6 Ways to Prepare for a Crohn's Flare

Crohn's disease and other Inflammatory Bowel Disease flares are almost impossible to predict or prevent. Here are six simple steps to make sure you're prepared for a flare if it does happen.

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Call your GI

If you start to have a Crohn's flare, call your gastroenterologist right away. It is important to keep your doctor aware of your situation—if for no other reason than to ensure you have an accurate record of each of your flares. Chances are your doctor will want to see you in his or her office as soon as possible.

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Adjust your diet

During a Crohn's flare, your stomach and intestines will be extremely sensitive. Each person's food sensitivities will differ, but generally you should stick to foods that are easily digested, such as grilled chicken, yogurt, white rice, applesauce and bananas.

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Drink plenty of fluids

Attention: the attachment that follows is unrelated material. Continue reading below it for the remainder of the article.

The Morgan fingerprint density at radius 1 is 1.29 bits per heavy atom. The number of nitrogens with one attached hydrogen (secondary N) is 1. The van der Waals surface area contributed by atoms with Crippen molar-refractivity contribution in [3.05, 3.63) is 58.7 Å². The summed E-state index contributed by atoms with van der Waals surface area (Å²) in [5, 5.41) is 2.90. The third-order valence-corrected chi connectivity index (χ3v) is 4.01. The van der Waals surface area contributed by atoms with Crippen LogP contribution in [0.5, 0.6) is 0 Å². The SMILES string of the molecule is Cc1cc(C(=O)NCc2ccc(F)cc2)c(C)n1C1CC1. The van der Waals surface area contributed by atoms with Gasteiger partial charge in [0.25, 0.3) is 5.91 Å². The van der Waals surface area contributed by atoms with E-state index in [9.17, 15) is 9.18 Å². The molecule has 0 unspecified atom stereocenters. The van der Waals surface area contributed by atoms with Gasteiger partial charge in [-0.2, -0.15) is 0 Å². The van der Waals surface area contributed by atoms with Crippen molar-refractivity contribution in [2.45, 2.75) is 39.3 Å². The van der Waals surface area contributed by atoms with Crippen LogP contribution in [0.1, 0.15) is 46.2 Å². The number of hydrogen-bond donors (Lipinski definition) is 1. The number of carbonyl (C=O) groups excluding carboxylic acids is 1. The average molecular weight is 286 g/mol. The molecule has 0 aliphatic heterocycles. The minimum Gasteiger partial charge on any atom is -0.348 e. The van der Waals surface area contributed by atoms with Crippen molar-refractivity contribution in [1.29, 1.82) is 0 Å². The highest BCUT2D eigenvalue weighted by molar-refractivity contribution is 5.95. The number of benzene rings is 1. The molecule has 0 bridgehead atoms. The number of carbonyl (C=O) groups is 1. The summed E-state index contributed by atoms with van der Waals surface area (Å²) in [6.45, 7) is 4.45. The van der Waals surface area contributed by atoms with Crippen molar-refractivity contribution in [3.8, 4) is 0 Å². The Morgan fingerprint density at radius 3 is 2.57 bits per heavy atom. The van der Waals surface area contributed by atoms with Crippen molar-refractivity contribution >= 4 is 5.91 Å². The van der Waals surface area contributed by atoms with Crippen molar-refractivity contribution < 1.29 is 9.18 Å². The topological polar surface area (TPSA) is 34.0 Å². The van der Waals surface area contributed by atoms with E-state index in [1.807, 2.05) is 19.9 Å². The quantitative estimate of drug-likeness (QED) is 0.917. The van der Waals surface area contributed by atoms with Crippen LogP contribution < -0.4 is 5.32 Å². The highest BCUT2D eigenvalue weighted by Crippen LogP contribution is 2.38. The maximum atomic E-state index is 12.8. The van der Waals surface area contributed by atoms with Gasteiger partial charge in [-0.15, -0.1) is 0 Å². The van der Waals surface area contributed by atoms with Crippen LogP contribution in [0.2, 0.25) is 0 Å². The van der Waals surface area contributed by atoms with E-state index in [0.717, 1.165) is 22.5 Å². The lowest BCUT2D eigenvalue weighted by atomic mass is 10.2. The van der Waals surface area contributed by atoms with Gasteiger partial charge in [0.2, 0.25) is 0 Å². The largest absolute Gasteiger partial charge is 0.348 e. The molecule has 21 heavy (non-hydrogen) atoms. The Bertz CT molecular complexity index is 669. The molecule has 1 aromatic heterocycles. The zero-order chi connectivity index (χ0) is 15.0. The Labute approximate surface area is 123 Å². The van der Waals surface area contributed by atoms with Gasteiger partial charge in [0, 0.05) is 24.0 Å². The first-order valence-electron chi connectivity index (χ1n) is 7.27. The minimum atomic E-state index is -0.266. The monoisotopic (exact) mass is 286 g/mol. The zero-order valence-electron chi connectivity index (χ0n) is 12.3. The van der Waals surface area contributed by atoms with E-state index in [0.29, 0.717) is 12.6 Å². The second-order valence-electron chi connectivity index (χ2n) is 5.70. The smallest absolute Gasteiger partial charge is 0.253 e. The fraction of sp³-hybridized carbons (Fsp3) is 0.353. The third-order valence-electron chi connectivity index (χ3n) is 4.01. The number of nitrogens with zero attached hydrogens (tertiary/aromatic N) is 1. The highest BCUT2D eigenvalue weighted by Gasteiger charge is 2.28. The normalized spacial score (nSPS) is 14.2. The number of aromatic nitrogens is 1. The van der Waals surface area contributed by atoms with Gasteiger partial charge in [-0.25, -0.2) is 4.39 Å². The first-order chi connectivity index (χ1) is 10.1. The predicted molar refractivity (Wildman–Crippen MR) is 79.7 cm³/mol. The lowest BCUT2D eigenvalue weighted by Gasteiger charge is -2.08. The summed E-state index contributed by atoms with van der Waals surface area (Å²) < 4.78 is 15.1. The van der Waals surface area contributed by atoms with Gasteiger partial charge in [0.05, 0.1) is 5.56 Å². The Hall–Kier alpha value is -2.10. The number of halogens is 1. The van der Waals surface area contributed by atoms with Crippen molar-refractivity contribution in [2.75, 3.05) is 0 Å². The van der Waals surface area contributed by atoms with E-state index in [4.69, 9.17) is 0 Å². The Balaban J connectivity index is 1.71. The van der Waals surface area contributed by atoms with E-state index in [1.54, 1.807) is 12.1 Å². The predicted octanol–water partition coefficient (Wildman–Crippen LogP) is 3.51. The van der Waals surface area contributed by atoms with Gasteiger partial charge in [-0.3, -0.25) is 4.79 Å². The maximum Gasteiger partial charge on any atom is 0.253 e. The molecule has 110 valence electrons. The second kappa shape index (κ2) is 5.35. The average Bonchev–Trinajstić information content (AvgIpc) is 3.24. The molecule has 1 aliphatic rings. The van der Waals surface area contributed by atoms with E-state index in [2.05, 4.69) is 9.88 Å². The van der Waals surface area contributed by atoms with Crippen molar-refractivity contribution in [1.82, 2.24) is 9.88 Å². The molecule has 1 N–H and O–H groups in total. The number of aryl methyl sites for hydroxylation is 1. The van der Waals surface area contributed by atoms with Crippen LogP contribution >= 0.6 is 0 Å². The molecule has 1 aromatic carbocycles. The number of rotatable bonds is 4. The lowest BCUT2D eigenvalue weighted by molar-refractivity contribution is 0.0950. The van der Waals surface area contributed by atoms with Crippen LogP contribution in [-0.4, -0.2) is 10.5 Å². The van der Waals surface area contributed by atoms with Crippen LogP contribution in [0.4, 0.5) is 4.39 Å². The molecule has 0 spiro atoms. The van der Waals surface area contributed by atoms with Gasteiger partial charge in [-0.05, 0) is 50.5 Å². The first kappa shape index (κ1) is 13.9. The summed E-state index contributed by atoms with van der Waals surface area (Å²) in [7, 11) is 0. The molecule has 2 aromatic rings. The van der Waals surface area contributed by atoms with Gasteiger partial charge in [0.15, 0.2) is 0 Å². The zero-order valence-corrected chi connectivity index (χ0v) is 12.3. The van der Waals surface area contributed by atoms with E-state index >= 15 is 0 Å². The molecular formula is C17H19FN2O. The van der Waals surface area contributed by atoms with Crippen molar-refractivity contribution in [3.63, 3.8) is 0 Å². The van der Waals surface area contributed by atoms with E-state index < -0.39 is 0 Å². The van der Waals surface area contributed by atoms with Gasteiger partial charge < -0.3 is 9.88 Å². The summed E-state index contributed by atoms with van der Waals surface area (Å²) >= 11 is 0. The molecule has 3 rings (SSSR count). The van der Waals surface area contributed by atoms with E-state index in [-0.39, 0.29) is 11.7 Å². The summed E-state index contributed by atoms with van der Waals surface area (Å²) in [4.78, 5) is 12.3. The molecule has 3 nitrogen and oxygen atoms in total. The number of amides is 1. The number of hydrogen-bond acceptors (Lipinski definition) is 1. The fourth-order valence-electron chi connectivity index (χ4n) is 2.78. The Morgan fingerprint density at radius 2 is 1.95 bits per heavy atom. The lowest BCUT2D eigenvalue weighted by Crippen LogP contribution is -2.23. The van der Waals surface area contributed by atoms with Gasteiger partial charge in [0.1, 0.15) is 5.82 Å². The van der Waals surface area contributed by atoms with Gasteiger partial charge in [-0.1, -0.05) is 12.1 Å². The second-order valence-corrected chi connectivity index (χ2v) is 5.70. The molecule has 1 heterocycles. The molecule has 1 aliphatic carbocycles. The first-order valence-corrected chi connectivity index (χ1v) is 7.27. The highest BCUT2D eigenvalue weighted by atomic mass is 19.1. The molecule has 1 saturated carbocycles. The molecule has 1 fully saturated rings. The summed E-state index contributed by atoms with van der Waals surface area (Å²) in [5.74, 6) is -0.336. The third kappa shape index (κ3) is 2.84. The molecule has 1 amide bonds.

When you have multiple diarrhea bowel movements per day you will lose a lot of water. If that fluid is not replaced quickly, you will become dehydrated. Be sure to drink a lot of water and, if your stomach can handle it, a diluted sports drink with sodium and electrolytes to replace the nutrients lost.

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Have emergency supplies on hand

Because Crohn's flares frequently involve several bowel movements per day, it is a good idea to keep toilet paper in stock, as well as baby wipes to sooth the skin if the flare lasts several days and is especially painful.

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Take breaks

A Crohn's flare will wear you out both physically and mentally. If you can afford to take time off of work, do it. If not, go easy on yourself. Get plenty of sleep when you can and don't be afraid to ask for help.

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Relax

It is helpful for some people to establish a yoga or meditation practice to relax the body during a flare. It is best to ease your way into these practices (don't do yoga for the first time during a flare). Use them to take your mind off the discomfort and relax yourself. There are many yoga and meditation videos that can guide you through a beginner's practice.

Sara Suchy
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Sara Suchy

Sara is a former editor for HealthCentral.